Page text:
China could miss its electric vehicle roll-out targets for both 2015 and 2020.
That’s according to new research, which claims Chinese EV sales have been slow, with just 13,000 sold between 2009 and 2011. Its Government set ambitious sales targets earlier this year of 500,000 EVs by 2015 and 5 million by 2020.
Bloomberg New Energy Finance claims the setback could be due to consumers showing little interest in EVs because of their high costs, lack of charging infrastructure and a number of accidents involving these vehicles.
In addition, it suggests there could be a shortage of the technological expertise in the supply chain needed to produce a competitive, safe, mainstream electric passenger vehicle.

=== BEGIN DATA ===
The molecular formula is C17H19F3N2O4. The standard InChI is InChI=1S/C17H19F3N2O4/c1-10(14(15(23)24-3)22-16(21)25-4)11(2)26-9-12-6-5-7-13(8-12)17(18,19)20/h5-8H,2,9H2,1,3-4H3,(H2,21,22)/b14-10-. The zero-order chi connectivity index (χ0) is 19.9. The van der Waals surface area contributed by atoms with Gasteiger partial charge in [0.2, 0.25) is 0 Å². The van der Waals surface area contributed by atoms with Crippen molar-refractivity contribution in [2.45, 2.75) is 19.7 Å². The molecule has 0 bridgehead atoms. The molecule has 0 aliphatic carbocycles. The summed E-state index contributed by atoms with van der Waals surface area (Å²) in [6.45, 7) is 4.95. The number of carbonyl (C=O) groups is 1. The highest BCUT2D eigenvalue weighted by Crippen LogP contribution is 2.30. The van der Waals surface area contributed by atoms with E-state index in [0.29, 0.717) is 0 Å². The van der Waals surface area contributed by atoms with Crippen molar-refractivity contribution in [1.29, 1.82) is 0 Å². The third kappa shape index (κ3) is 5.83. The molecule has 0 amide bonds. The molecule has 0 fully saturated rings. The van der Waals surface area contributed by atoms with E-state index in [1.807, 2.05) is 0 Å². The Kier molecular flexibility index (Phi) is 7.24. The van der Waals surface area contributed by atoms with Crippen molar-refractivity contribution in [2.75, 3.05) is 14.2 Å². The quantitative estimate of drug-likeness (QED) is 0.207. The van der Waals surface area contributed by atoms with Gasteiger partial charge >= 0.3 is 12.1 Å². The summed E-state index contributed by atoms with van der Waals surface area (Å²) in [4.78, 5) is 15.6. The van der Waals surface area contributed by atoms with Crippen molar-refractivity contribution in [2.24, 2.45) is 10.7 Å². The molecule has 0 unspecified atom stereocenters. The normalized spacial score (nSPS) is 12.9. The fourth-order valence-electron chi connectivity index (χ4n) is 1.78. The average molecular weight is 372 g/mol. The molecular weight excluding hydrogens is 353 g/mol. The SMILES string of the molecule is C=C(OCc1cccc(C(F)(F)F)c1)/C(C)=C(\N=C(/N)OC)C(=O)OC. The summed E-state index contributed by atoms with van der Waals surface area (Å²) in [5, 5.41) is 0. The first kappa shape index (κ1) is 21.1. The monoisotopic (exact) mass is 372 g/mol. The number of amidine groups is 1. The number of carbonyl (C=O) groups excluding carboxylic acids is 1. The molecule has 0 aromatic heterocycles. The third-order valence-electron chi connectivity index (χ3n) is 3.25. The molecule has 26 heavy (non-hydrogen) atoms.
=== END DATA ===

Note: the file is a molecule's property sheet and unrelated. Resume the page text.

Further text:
Michael Liebreich, Chief Executive of Bloomberg New Energy Finance said: “China is making a big bet on electric vehicles but it will need to bring in expertise and technology from foreign players to create competitive vehicles and to deploy the full muscle of its auto industry in order to produce vehicles the public trusts. If it does this, we could well see sales in 2020 creeping closer to the target and China playing a leading international role. But the chances of China going it alone in electric vehicle and as a result leapfrogging the world’s auto majors are looking very slim.”
The report forecasts under its “optimistic scenario” EV sales could amount to 343,000 by 2015 and just over 1 million by 2020.